If it's hip to be square, then this racehorse movie is the ultimate in cornball cool. In telling the true tale of Secretariat, the chestnut stallion who, in 1973, became the first Triple Crown winner in 25 years (he won the Belmont Stakes by a record-shattering 31 lengths), director Randall Wallace (he wrote Braveheart) rides the Mike Rich script for every bead of inspirational sweat, including Bible readings and gospel songs in heavy rotation. Don't care. The racing footage, with Dean Semler's cameras everywhere but up the horse's ass, is spectacular. And the acting isn't bad either. Major props to Diane Lane, who is a no-bull wonder as Secretariat's owner, Penny Chenery, a Denver housewife and mom who takes over the Virginia stables she inherits from her dad and runs into a brick wall of male resistance. John Malkovich makes a delicious comic meal of playing Lucien Laurin, the trainer who dresses like Superfly and disses Secretariat for laying back in the starting gate "like he's in the Caribbean." Cheers too for real-life jockey Otto Thorwarth as the champion's wily rider Ron Turcotte. A tip? Don't fret when the film gets stuck in stodgy mud. Just bask in the glory that was Secretariat, and watch that horse ride.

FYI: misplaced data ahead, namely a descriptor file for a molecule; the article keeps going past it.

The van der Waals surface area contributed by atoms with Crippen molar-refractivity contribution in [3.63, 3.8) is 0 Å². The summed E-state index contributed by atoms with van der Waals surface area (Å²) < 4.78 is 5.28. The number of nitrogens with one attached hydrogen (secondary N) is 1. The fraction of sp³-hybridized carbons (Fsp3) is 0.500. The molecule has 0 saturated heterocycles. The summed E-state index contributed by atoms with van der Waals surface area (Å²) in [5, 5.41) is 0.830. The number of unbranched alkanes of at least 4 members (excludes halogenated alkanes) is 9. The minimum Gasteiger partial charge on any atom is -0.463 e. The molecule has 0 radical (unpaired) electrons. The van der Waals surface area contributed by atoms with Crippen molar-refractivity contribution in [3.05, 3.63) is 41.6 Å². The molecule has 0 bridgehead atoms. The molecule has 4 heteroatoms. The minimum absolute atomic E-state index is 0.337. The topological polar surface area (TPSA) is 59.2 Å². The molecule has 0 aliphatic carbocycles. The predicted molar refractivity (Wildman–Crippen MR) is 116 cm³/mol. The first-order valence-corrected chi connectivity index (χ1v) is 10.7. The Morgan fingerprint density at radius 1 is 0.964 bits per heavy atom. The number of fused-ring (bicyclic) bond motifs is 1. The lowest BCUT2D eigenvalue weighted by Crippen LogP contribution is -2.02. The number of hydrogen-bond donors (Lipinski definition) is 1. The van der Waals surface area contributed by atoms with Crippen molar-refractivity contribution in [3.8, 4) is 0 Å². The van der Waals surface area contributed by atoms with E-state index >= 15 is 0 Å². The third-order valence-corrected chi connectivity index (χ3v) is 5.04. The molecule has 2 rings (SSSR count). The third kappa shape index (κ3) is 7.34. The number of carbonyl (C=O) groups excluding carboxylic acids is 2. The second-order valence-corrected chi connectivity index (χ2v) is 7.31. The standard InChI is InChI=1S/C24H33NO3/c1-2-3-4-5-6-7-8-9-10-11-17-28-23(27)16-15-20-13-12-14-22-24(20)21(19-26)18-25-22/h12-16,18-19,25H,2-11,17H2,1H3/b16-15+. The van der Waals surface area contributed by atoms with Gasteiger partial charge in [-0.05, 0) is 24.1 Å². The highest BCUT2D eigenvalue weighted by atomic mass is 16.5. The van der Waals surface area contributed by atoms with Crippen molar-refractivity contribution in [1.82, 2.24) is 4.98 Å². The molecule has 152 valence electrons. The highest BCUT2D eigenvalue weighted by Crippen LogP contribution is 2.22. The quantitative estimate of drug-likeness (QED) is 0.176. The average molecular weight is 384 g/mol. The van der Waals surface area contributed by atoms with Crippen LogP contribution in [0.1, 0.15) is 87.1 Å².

- Diane Lane, John Malkovich
- Directed by Randall Wallace
From The Archives Issue 158: April 11, 1974
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